Unnamed private companies are getting a chance to rewrite state law in order to get hundreds of millions of taxpayer dollars.
The state legislature created a slate of new programs last December to give an unnamed company taxpayer support, putting $1 billion into a fund for administrators to negotiate. The company was also unnamable because lawmakers signed nondisclosure agreements in order to be briefed about the details.
Shortly thereafter, the legislature gave the bulk of the authorized funds to General Motors. There was a little misdirection in the proposal, however. There were 25% more jobs in the press release than in the contract for state subsidies. The deal also allows GM to collect the cash but eliminate jobs in the future, as long as it reaches the lower job target and maintains those jobs for six months.
At the time Michigan Economic Development Corporation administrators mentioned that there were some other projects “in the pipeline” that may require further state spending. That may mean adding new programs and authorizing more money to be given to select companies.
A group of senators introduced a bill in March that would again change state economic development policy, giving administrators more funds to offer in deals without having to authorize expenditures in the budget process first.
That’s just what has been introduced. Voters will not know what the state is handing out until after the details have been sketched out between lawmakers and recipients.
This is not how the state should do business. Even if legislators want to offer selective business favors, they shouldn’t rewrite the rules every time a company wants to squeeze more cash out of taxpayers. Michigan already spends more on corporate welfare than most states, and it has major problems with spending transparency.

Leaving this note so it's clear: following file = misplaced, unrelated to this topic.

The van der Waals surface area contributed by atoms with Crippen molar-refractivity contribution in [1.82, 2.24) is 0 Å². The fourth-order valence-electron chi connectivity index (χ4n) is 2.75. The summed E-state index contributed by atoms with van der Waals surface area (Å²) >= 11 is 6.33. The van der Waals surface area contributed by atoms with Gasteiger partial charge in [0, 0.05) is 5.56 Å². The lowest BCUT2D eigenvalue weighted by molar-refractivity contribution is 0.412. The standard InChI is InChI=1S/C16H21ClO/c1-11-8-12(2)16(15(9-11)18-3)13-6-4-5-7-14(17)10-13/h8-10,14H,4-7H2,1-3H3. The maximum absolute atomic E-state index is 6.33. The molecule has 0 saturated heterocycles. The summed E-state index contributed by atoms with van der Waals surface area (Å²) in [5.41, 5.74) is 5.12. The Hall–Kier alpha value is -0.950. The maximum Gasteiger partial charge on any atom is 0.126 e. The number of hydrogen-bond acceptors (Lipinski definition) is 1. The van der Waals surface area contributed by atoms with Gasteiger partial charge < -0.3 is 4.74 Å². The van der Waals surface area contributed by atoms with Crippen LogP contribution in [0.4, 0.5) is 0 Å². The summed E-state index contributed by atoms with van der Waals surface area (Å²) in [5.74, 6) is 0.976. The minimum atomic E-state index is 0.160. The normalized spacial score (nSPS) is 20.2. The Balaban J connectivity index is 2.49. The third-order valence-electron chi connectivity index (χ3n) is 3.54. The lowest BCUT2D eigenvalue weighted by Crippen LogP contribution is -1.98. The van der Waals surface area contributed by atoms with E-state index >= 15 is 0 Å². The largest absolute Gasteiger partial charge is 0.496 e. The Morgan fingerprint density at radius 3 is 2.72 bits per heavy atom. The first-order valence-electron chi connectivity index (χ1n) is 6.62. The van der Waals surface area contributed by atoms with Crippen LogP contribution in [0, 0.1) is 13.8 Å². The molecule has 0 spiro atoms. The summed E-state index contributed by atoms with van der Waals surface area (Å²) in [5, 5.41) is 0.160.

Supporters treat this as the cost of doing business. If Michigan doesn’t offer truckloads of cash to the companies that ask for it, another state will, they argue.
There is an alternative. Michigan and 14 other states have introduced laws to agree with each other to stop awarding selective business subsidies. States shouldn’t compete over who can offer the biggest deals, and they can stop this unfair competition by working together.
That lawmakers — not just in Michigan but around the country — add more business subsidies while ignoring the compact shows that politicians benefit from handing out special deals. The programs are inherently political. They make it appear that the government is doing something about jobs. That’s why politicians wax superlative when deals happen, even deals that have small effect on the economy. Indeed, when economists try to tease out the economic effects of selective subsidies, they often find that the cost hurts rather than helps states.
It also didn’t used to be this way. There has always been a political reason to show that states are doing something about jobs, but the level of favoritism was much smaller and different. Companies would get minor loan guarantees, or the state would help the local government update its infrastructure, or assist in job training for new workers. Policymakers didn’t make private companies some of the biggest recipients of taxpayer money. But the state is already going to spend this year more on Ford, GM and Stellantis than it will on courts.
The state will not become prosperous by awarding the most handouts. If lawmakers decide that they want to continue spending money chasing business headlines, they ought to create subsidy programs without letting each company dictate the terms. They should care more, however, about working with other states to agree that no state wastes public money on private-sector giveaways.
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